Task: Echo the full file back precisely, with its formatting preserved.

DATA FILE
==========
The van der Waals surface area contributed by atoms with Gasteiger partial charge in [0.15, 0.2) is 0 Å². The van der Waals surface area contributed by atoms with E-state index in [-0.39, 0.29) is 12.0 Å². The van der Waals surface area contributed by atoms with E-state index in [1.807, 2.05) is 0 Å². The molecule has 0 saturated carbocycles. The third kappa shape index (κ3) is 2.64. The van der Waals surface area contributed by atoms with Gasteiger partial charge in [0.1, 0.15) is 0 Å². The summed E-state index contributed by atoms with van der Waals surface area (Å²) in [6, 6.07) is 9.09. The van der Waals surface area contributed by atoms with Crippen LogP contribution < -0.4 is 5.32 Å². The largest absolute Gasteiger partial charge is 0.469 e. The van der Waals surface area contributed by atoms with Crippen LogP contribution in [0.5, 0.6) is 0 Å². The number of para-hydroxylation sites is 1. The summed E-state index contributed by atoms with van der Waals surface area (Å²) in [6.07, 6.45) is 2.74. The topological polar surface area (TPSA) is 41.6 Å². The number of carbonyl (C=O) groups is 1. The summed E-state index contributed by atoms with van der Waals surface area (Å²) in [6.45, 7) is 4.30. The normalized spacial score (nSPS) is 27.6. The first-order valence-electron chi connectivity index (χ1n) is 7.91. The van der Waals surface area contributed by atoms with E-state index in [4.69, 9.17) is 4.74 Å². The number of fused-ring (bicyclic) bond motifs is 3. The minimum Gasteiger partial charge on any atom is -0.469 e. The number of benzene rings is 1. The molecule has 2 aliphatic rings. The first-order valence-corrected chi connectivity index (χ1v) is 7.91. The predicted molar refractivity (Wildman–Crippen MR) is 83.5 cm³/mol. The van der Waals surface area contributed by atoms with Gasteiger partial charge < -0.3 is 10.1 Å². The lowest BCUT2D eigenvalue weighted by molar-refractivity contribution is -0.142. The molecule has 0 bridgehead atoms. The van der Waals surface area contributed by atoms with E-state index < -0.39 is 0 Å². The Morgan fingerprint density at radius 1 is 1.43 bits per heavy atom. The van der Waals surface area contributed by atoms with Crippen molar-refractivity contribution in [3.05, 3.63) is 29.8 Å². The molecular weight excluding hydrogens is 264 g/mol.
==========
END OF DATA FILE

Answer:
The van der Waals surface area contributed by atoms with Gasteiger partial charge in [0.15, 0.2) is 0 Å². The van der Waals surface area contributed by atoms with E-state index in [-0.39, 0.29) is 12.0 Å². The van der Waals surface area contributed by atoms with E-state index in [1.807, 2.05) is 0 Å². The molecule has 0 saturated carbocycles. The third kappa shape index (κ3) is 2.64. The van der Waals surface area contributed by atoms with Gasteiger partial charge in [0.1, 0.15) is 0 Å². The summed E-state index contributed by atoms with van der Waals surface area (Å²) in [6, 6.07) is 9.09. The van der Waals surface area contributed by atoms with Crippen LogP contribution < -0.4 is 5.32 Å². The largest absolute Gasteiger partial charge is 0.469 e. The van der Waals surface area contributed by atoms with Crippen LogP contribution in [0.5, 0.6) is 0 Å². The number of para-hydroxylation sites is 1. The summed E-state index contributed by atoms with van der Waals surface area (Å²) in [6.07, 6.45) is 2.74. The topological polar surface area (TPSA) is 41.6 Å². The number of carbonyl (C=O) groups is 1. The summed E-state index contributed by atoms with van der Waals surface area (Å²) in [6.45, 7) is 4.30. The normalized spacial score (nSPS) is 27.6. The first-order valence-electron chi connectivity index (χ1n) is 7.91. The van der Waals surface area contributed by atoms with E-state index in [4.69, 9.17) is 4.74 Å². The number of fused-ring (bicyclic) bond motifs is 3. The minimum Gasteiger partial charge on any atom is -0.469 e. The number of benzene rings is 1. The molecule has 2 aliphatic rings. The first-order valence-corrected chi connectivity index (χ1v) is 7.91. The predicted molar refractivity (Wildman–Crippen MR) is 83.5 cm³/mol. The van der Waals surface area contributed by atoms with Gasteiger partial charge < -0.3 is 10.1 Å². The lowest BCUT2D eigenvalue weighted by molar-refractivity contribution is -0.142. The molecule has 0 bridgehead atoms. The van der Waals surface area contributed by atoms with E-state index < -0.39 is 0 Å². The Morgan fingerprint density at radius 1 is 1.43 bits per heavy atom. The van der Waals surface area contributed by atoms with Crippen molar-refractivity contribution in [3.05, 3.63) is 29.8 Å². The molecular weight excluding hydrogens is 264 g/mol.